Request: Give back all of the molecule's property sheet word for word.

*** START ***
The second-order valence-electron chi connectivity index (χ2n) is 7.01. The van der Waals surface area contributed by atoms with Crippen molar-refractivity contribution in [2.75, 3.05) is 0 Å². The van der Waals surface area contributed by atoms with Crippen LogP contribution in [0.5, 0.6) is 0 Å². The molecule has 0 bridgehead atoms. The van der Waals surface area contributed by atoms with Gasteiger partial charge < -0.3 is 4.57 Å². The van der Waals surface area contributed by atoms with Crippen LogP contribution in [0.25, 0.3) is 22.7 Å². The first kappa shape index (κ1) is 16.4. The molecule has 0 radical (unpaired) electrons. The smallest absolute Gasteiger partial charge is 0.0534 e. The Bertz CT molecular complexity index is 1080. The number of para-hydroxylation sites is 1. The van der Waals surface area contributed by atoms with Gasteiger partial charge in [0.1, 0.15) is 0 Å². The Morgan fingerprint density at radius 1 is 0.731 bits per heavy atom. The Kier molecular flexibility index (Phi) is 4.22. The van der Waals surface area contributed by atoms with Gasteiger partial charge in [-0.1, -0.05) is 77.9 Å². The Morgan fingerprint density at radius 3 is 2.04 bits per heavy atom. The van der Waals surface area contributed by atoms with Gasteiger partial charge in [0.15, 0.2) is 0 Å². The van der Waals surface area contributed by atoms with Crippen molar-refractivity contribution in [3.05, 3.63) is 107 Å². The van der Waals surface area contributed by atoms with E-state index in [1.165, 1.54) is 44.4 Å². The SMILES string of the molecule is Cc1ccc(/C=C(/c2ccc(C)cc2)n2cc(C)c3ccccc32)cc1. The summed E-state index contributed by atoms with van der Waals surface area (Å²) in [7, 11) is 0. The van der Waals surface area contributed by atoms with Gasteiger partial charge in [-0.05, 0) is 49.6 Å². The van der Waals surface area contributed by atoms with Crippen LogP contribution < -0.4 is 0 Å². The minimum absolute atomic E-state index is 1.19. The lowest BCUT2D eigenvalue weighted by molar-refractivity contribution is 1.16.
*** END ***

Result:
The second-order valence-electron chi connectivity index (χ2n) is 7.01. The van der Waals surface area contributed by atoms with Crippen molar-refractivity contribution in [2.75, 3.05) is 0 Å². The van der Waals surface area contributed by atoms with Crippen LogP contribution in [0.5, 0.6) is 0 Å². The molecule has 0 bridgehead atoms. The van der Waals surface area contributed by atoms with Gasteiger partial charge < -0.3 is 4.57 Å². The van der Waals surface area contributed by atoms with Crippen LogP contribution in [0.25, 0.3) is 22.7 Å². The first kappa shape index (κ1) is 16.4. The molecule has 0 radical (unpaired) electrons. The smallest absolute Gasteiger partial charge is 0.0534 e. The Bertz CT molecular complexity index is 1080. The number of para-hydroxylation sites is 1. The van der Waals surface area contributed by atoms with Gasteiger partial charge in [0.1, 0.15) is 0 Å². The Morgan fingerprint density at radius 1 is 0.731 bits per heavy atom. The Kier molecular flexibility index (Phi) is 4.22. The van der Waals surface area contributed by atoms with Gasteiger partial charge in [-0.1, -0.05) is 77.9 Å². The Morgan fingerprint density at radius 3 is 2.04 bits per heavy atom. The van der Waals surface area contributed by atoms with Gasteiger partial charge in [0.15, 0.2) is 0 Å². The van der Waals surface area contributed by atoms with Crippen molar-refractivity contribution in [3.05, 3.63) is 107 Å². The van der Waals surface area contributed by atoms with E-state index in [1.165, 1.54) is 44.4 Å². The SMILES string of the molecule is Cc1ccc(/C=C(/c2ccc(C)cc2)n2cc(C)c3ccccc32)cc1. The summed E-state index contributed by atoms with van der Waals surface area (Å²) in [7, 11) is 0. The van der Waals surface area contributed by atoms with Gasteiger partial charge in [-0.05, 0) is 49.6 Å². The van der Waals surface area contributed by atoms with Crippen LogP contribution < -0.4 is 0 Å². The minimum absolute atomic E-state index is 1.19. The lowest BCUT2D eigenvalue weighted by molar-refractivity contribution is 1.16.